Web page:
It’s perfectly clear from the title where this album falls in Martina McBride’s discography. But more than just driving home the not-at-all-small number of projects she has under her belt, this one arrives at a significant juncture in her career. Eleven is her first album since she parted ways with her longtime label and signed with a new one, and her first in the role of singer-songwriter. Not that she hasn’t dipped a toe into co-writing before, but this time around she’s a writer on more than half of the songs.
On top of all that—and not an entirely unrelated matter—McBride faces the challenge of redefining her place in the country music landscape. The few currently charting singers who happen to be women are mostly of a newer generation, and there aren’t too many hits coming from compelling, distinctly female perspectives, like McBride’s standard-setting early ‘90s breakthrough “Independence Day.”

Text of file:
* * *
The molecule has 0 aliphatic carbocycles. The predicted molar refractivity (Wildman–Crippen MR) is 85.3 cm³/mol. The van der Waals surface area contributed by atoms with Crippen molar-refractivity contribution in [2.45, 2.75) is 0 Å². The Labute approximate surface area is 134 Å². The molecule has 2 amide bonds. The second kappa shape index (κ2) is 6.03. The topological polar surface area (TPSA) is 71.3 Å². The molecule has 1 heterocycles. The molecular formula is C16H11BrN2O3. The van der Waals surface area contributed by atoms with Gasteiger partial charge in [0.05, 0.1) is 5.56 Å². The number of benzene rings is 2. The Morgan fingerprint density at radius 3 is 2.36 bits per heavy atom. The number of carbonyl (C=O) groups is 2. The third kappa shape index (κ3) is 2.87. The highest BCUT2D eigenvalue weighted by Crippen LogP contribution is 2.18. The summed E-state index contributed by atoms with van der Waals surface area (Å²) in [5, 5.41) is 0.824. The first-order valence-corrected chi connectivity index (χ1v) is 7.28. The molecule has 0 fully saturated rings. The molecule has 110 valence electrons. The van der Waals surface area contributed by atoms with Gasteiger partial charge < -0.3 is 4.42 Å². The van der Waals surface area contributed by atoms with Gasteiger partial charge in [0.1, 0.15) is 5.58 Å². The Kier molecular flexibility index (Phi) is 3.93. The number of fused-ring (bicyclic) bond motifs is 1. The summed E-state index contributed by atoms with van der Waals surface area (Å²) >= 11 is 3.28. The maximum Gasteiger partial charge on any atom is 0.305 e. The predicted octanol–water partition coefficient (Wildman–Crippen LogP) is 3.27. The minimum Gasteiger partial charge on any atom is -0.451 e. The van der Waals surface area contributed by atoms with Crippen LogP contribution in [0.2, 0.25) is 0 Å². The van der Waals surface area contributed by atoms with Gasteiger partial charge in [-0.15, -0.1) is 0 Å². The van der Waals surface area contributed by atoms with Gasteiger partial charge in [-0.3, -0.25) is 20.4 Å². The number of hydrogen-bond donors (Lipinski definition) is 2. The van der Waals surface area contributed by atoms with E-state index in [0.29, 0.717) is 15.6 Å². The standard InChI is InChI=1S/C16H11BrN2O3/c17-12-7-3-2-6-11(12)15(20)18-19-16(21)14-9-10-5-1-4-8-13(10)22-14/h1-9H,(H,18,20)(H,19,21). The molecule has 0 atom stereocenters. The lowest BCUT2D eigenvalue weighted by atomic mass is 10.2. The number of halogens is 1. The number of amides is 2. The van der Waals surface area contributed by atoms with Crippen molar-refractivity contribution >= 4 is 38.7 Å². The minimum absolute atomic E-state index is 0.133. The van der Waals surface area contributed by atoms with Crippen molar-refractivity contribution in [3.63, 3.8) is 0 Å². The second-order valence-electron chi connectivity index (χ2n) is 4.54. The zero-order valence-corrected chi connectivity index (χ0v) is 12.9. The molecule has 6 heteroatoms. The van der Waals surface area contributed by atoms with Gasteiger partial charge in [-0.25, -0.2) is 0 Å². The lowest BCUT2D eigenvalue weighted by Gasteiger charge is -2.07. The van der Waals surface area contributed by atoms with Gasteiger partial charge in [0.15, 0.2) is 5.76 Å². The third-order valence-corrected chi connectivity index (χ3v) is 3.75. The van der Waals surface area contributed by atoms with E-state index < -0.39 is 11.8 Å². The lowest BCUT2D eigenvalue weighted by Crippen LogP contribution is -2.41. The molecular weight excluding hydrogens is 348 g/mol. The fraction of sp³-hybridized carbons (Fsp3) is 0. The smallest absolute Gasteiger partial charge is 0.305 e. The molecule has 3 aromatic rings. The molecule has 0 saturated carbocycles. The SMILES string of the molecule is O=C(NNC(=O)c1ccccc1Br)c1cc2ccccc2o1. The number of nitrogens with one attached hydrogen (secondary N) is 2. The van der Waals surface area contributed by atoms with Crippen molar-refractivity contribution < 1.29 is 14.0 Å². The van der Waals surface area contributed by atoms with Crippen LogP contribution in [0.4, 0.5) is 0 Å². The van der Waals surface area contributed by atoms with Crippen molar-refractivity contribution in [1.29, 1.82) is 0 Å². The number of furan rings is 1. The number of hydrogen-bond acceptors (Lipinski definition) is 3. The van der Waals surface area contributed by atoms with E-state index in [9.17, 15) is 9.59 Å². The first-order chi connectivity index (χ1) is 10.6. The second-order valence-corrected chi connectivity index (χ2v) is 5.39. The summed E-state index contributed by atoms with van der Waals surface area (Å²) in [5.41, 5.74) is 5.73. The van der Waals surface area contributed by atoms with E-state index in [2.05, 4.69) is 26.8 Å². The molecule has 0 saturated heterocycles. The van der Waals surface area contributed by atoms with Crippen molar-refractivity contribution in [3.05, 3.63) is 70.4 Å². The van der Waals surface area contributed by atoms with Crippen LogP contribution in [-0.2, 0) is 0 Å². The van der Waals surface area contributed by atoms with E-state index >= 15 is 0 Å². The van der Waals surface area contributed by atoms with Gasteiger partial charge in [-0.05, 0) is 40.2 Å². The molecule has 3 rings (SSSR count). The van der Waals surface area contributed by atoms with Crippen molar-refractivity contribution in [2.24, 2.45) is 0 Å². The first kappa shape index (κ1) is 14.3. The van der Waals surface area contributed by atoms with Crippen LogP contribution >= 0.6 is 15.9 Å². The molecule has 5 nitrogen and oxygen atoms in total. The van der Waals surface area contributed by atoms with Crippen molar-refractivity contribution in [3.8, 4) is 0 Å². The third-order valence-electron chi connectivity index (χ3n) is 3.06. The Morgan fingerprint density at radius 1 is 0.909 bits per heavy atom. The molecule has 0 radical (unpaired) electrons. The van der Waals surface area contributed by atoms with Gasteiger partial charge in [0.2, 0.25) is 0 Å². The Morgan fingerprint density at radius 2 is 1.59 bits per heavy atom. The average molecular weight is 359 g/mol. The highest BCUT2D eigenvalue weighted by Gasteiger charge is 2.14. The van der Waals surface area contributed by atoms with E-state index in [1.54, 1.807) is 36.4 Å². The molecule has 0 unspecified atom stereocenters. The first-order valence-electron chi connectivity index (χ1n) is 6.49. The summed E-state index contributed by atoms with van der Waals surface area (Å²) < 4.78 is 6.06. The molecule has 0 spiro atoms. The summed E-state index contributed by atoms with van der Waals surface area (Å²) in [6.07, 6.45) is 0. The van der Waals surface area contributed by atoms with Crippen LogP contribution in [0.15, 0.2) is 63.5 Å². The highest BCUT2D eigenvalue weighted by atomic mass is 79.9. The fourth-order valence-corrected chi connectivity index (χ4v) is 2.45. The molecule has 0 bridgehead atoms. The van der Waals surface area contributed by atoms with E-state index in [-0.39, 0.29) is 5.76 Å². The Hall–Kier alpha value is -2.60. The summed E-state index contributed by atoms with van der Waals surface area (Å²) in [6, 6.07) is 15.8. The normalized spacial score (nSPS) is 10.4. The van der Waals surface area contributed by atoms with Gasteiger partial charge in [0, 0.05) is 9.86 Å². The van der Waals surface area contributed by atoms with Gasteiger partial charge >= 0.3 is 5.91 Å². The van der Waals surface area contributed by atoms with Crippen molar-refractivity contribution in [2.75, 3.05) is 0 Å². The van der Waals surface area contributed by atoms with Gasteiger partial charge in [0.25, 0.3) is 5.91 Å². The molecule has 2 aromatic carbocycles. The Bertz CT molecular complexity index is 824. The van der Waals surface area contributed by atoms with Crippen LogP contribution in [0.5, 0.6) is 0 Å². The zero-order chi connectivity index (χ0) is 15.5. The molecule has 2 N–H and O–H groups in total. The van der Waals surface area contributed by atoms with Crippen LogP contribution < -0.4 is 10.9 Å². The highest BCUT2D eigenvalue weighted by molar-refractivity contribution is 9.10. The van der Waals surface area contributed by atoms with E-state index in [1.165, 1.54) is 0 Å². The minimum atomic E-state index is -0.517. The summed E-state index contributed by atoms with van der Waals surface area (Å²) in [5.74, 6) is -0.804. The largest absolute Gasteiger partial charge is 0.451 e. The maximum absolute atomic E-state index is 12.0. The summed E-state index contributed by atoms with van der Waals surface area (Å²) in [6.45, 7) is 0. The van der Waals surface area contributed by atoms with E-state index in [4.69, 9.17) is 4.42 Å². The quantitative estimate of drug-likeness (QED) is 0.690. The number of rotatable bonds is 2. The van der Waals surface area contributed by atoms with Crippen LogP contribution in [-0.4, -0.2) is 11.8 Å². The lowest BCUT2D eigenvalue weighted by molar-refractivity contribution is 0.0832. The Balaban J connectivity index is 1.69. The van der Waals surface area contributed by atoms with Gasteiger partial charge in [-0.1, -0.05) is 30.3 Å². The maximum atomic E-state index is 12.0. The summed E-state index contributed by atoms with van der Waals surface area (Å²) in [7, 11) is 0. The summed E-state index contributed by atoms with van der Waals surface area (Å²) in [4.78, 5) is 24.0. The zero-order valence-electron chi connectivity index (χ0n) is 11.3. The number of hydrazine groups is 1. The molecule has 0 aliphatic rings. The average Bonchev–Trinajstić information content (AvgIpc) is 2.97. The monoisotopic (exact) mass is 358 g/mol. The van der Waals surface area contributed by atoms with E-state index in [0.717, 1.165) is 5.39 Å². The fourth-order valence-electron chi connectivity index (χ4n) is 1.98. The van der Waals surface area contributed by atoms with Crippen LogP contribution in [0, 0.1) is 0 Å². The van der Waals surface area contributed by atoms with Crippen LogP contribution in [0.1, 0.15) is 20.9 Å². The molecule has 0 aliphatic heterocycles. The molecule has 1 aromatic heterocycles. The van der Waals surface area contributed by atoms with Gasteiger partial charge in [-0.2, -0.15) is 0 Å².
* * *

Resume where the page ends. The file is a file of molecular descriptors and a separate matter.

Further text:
By now, people have come to expect her to deliver anthems of uplift, well-padded choruses and vocal pyrotechnics, but Eleven is a marked departure from most of that. Here she gives more nuanced performances across the board, despite the fact that her voice sounds thinner than usual.
This should come as welcome news: McBride is still singing—and now occasionally even writing—songs that employ specific, substantial storytelling to speak to modern women’s experiences. The sentimental, mid-tempo pop-rock number “I’m Gonna Love You Through It” confronts the emotional and physical trauma of breast cancer, and “Teenage Daughters”—a McBride-co-written alt-rocker with a refreshingly raw guitar attack—applies humor and transparency to the headache of butting-heads with pubescent progeny. Both of the songs ring true.
Elsewhere, though, McBride dabbles in the same sort of disposable, party-friendly, summertime fare Keith Urban, Luke Bryan and Jake Owen have had no trouble getting onto the radio airwaves of late. Her driving, live-it-up album opener “One Night” is a case in point, and the ballad “Summer of Love” is nearly as formulaic. “You Can Get Your Lovin’ Right Here”, on the other hand, is a lean, R&B-tinged cut that’s equal parts playfulness and down-to-earth sensuality.
At the moment, there aren’t all that many country acts in the position to make truly adult, reality-based music, which is all the more reason to hope we’ll get to hear McBride dig even deeper.